In this “bonsai” of his own, it is the home for creatures such as Heart Snake, a snake with a heart-shaped head, which symbolises the evil side of gambling; Hole Men, men with a hole in their chest; Mr Yam, which stands for “you and me”, is a man with two heads and in ancient Egyptian-style high hat and ancient Chinese attire of robe and boots. “We humans are like a coin, we have two sides. They coexist and they accept each other,” he says. “He puts on a pair of traditional boots like the ones servants in the royal palace wore in ancient times, symbolising people who live under rules and regulations.”

Heavily influenced by comics and cartoons, Wong taught himself to draw at a very young age, and didn’t receive any formal training until he started his first job at the Royal Hong Kong Yacht Club in Hong Kong when he was 19. “I was just a junior making drinks at the club’s restaurant. My colleagues knew that I liked drawing and suggested that I studied design at Design First and later fine art at the Chinese University of Hong Kong,” says Wong, recalling that he was required to get up at dawn to attend the design class before going to work.

In the early 1980s, he went to Tokyo to study fine art for four years at numerous institutes. He later returned to Macau, and became the coordinator of the Ethnography Exhibitions at the Luis de Camoes Museum of Macao in 1989. In 1993, he was invited by University College London to be a honorary research assistant at the Slade School of Fine Art. In 1997, he returned to the city to take up a role as the division chief of the arts research and museology division of Leal Senado.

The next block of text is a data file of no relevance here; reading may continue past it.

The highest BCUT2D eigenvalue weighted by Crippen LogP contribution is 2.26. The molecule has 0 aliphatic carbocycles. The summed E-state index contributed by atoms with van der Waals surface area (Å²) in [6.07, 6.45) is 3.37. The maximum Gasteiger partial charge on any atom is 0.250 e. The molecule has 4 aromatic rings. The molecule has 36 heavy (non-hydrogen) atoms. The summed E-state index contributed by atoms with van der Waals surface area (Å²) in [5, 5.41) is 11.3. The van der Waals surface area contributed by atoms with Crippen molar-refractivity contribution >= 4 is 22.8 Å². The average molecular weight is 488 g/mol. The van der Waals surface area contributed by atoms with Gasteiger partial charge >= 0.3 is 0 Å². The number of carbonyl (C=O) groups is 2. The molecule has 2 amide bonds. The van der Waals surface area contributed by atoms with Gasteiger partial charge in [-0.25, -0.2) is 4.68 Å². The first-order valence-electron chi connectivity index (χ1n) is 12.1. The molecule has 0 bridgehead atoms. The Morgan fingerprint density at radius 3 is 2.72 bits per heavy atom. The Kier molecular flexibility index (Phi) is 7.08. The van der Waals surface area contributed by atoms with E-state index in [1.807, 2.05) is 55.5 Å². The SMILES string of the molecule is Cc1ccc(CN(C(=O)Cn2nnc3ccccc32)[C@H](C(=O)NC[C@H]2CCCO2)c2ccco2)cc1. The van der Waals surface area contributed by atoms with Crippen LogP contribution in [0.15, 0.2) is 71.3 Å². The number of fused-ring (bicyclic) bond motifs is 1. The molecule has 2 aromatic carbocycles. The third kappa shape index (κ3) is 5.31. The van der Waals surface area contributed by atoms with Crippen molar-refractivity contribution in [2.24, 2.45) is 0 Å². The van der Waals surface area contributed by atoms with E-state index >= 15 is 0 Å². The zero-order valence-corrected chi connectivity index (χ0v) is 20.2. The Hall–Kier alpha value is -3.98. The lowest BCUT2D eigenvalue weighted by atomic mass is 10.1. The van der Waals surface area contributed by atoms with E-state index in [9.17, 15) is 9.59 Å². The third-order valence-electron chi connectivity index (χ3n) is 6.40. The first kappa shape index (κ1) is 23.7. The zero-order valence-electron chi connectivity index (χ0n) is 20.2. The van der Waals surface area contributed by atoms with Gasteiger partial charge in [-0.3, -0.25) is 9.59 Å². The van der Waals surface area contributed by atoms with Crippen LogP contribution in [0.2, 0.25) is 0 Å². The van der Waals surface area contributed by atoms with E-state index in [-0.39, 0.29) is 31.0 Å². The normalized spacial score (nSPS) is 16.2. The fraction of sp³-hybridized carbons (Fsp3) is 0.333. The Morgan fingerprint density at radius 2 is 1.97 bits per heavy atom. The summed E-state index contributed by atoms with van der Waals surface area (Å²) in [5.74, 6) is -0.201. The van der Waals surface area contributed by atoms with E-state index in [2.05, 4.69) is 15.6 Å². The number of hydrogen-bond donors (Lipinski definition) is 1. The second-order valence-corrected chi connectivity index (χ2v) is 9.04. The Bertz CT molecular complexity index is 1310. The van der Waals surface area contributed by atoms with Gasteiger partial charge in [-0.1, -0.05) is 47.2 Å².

Better known for his abstract paintings and printmaking artworks, Wong is now the president of the Printmaking Research Center of Macao and the curator of the Macau Printmaking Triennial. Many of his works are sought by private collectors and public venues such as Macao Museum of Art (MAM), Oriental Foundation and Macao Foundation. The Abstract Paintings from the MAM Collection exhibition is on at MAM until September 17, and features his 1997 work Dream Of An Old City. Other works can be found in luxury hotels, such as Shangri-La Hotel Beijing, The Peninsula Hong Kong, Mandarin Oriental Macau and The Fullerton Hotel Singapore.

“My sculptures were seldom shown in Macau. It’s something I started at an early stage. But they’ve never made up a complete collection as most were traded to collectors once they were completed,” says Wong, who was one of the 30 finalists of the Sovereign Asian Art Prize in 2010 and has staged solo exhibitions in Macau, Tokyo, Kyoto and London.

This time, with the help of a computer and technology of 3D foam cutting, he converted his ideas into reality and produced 11 sculptural works in a few months. By putting on layers of coating with materials such as powdered marble and ink, Wong gives these works a stony and aged finishing. “Not that I’m giving up the traditional sculpting techniques,” he says. “Art sometimes is about choices. Different artistic skills and techniques are involved in making art, how and what you choose is one of them.”

Alongside the exhibition in Venice, a collateral exhibition titled A Bonsai of My Dream – On the Path to the International Art Exhibition – La Biennale Di Venezia is being hosted on the third floor of MAM, until December 12. During the exhibition, the audience can learn about the creation process of the collection from the maquettes, reprints and sketches of the actual artworks being shown in Venice.